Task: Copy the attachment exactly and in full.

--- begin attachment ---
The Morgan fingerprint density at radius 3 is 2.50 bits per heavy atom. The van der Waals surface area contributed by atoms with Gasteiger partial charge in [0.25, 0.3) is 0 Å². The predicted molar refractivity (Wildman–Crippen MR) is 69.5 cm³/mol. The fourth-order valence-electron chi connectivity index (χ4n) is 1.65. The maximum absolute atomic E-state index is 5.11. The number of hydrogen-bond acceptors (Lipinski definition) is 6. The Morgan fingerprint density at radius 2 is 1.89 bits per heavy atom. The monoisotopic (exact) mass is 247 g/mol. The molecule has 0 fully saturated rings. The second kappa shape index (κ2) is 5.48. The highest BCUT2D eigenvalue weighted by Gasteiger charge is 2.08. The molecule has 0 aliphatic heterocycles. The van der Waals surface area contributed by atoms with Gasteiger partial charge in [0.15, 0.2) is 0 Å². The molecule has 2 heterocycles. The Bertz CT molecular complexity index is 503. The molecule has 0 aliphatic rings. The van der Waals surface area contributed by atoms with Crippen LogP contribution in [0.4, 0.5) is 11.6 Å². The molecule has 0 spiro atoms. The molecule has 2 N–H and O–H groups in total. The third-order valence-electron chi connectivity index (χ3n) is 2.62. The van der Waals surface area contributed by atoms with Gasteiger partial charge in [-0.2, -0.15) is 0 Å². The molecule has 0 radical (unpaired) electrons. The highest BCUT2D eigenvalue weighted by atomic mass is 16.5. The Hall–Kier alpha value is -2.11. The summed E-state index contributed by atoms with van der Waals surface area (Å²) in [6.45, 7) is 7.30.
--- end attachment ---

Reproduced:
The Morgan fingerprint density at radius 3 is 2.50 bits per heavy atom. The van der Waals surface area contributed by atoms with Gasteiger partial charge in [0.25, 0.3) is 0 Å². The predicted molar refractivity (Wildman–Crippen MR) is 69.5 cm³/mol. The fourth-order valence-electron chi connectivity index (χ4n) is 1.65. The maximum absolute atomic E-state index is 5.11. The number of hydrogen-bond acceptors (Lipinski definition) is 6. The Morgan fingerprint density at radius 2 is 1.89 bits per heavy atom. The monoisotopic (exact) mass is 247 g/mol. The molecule has 0 fully saturated rings. The second kappa shape index (κ2) is 5.48. The highest BCUT2D eigenvalue weighted by Gasteiger charge is 2.08. The molecule has 0 aliphatic heterocycles. The van der Waals surface area contributed by atoms with Gasteiger partial charge in [0.15, 0.2) is 0 Å². The molecule has 2 heterocycles. The Bertz CT molecular complexity index is 503. The molecule has 0 aliphatic rings. The van der Waals surface area contributed by atoms with Crippen LogP contribution in [0.4, 0.5) is 11.6 Å². The molecule has 0 spiro atoms. The molecule has 2 N–H and O–H groups in total. The third-order valence-electron chi connectivity index (χ3n) is 2.62. The van der Waals surface area contributed by atoms with Gasteiger partial charge in [-0.2, -0.15) is 0 Å². The molecule has 0 radical (unpaired) electrons. The highest BCUT2D eigenvalue weighted by atomic mass is 16.5. The Hall–Kier alpha value is -2.11. The summed E-state index contributed by atoms with van der Waals surface area (Å²) in [6.45, 7) is 7.30.